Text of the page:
|After 13 years of governmental schooling, Know-nothings.|
City Journal, Heather MacDonald
"For over 80 years, teacher education in America has been in the grip of an immutable dogma, responsible for endless educational nonsense. That dogma may be summed up in the phrase: Anything But Knowledge. Schools are about many things, teacher educators say (depending on the decade)—self-actualization, following one’s joy, social adjustment, or multicultural sensitivity—but the one thing they are not about is knowledge. Oh sure, educators will occasionally allow the word to pass their lips, but it is always in a compromised position, as in "constructing one’s own knowledge," or "contextualized knowledge." Plain old knowledge, the kind passed down in books, the kind for which Faust sold his soul, that is out.
How did such navel-gazing come to be central to teacher education? It is the almost inevitable consequence of the Anything But Knowledge doctrine, born in a burst of quintessentially American anti-intellectual fervor in the wake of World War I. Educators within the federal government and at Columbia’s Teachers College issued a clarion call to schools: cast off the traditional academic curriculum and start preparing young people for the demands of modern life. America is a forward-looking country, they boasted; what need have we for such impractical disciplines as Greek, Latin, and higher math? Instead, let the students then flooding the schools take such useful courses as family membership, hygiene, and the worthy use of leisure time. "Life adjustment," not wisdom or learning, was to be the goal of education.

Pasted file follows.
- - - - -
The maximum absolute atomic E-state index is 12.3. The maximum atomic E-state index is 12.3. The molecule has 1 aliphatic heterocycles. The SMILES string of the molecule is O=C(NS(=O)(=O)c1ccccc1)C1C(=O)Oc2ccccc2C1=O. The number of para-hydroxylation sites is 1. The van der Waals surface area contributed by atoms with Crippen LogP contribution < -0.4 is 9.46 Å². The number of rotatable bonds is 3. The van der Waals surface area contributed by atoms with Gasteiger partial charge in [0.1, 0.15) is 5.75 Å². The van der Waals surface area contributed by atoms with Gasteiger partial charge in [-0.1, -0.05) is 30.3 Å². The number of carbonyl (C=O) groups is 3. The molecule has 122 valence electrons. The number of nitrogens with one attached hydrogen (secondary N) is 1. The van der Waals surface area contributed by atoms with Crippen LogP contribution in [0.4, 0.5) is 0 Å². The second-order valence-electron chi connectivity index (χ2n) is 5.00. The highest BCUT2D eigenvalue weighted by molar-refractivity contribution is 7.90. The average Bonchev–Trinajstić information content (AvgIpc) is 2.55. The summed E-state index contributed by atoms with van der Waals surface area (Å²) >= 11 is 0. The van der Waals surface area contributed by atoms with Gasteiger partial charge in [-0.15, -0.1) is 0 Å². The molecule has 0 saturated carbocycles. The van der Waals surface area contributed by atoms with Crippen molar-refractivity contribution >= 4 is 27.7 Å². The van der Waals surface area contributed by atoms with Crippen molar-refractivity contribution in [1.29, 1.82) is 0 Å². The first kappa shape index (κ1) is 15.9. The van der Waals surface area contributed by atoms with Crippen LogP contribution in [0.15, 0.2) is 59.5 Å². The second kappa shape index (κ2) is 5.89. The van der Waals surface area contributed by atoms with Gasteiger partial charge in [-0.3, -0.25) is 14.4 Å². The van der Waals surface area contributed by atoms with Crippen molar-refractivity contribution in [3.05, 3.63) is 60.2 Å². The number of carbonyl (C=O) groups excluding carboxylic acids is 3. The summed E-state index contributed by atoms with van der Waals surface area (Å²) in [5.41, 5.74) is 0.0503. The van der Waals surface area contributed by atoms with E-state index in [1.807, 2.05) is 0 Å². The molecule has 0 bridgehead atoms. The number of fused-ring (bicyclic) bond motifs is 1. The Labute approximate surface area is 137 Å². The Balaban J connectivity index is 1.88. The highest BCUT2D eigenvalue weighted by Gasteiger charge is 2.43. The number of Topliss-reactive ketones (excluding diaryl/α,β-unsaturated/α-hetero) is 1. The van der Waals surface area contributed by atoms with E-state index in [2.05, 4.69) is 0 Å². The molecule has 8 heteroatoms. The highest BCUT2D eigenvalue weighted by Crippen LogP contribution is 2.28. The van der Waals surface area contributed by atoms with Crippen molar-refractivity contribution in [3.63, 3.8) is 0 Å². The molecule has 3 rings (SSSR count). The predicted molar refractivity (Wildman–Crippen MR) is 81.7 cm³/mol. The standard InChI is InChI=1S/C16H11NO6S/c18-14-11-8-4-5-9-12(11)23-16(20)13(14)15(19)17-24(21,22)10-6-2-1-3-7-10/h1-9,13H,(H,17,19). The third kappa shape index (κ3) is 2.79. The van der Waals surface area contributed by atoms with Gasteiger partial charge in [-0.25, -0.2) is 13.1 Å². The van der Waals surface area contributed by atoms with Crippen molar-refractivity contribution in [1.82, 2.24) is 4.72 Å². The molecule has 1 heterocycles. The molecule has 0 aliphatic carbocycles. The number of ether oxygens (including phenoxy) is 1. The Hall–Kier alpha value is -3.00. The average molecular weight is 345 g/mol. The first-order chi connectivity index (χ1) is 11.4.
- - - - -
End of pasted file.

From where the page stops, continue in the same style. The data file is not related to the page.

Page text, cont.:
The early decades of this century forged the central educational fallacy of our time: that one can think without having anything to think about. Knowledge is changing too fast to be transmitted usefully to students, argued William Heard Kilpatrick of Teachers College, the most influential American educator of the century; instead of teaching children dead facts and figures, schools should teach them "critical thinking," he wrote in 1925. What matters is not what you know, but whether you know how to look it up, so that you can be a "lifelong learner."
The foregoing doctrines are complete bunk, but bunk that has survived virtually unchanged to the present. The notion that one can teach "metacognitive" thinking in the abstract is senseless. Students need to learn something to learn how to learn at all. The claim that prior knowledge is superfluous because one can always look it up, preferably on the Internet, is equally senseless. Effective research depends on preexisting knowledge. Moreover, if you don't know in what century the atomic bomb was dropped without rushing to an encyclopedia, you cannot fully participate in society. Lastly, Kilpatrick's influential assertion that knowledge was changing too fast to be taught presupposes a blinkered definition of knowledge that excludes the great works and enterprises of the past."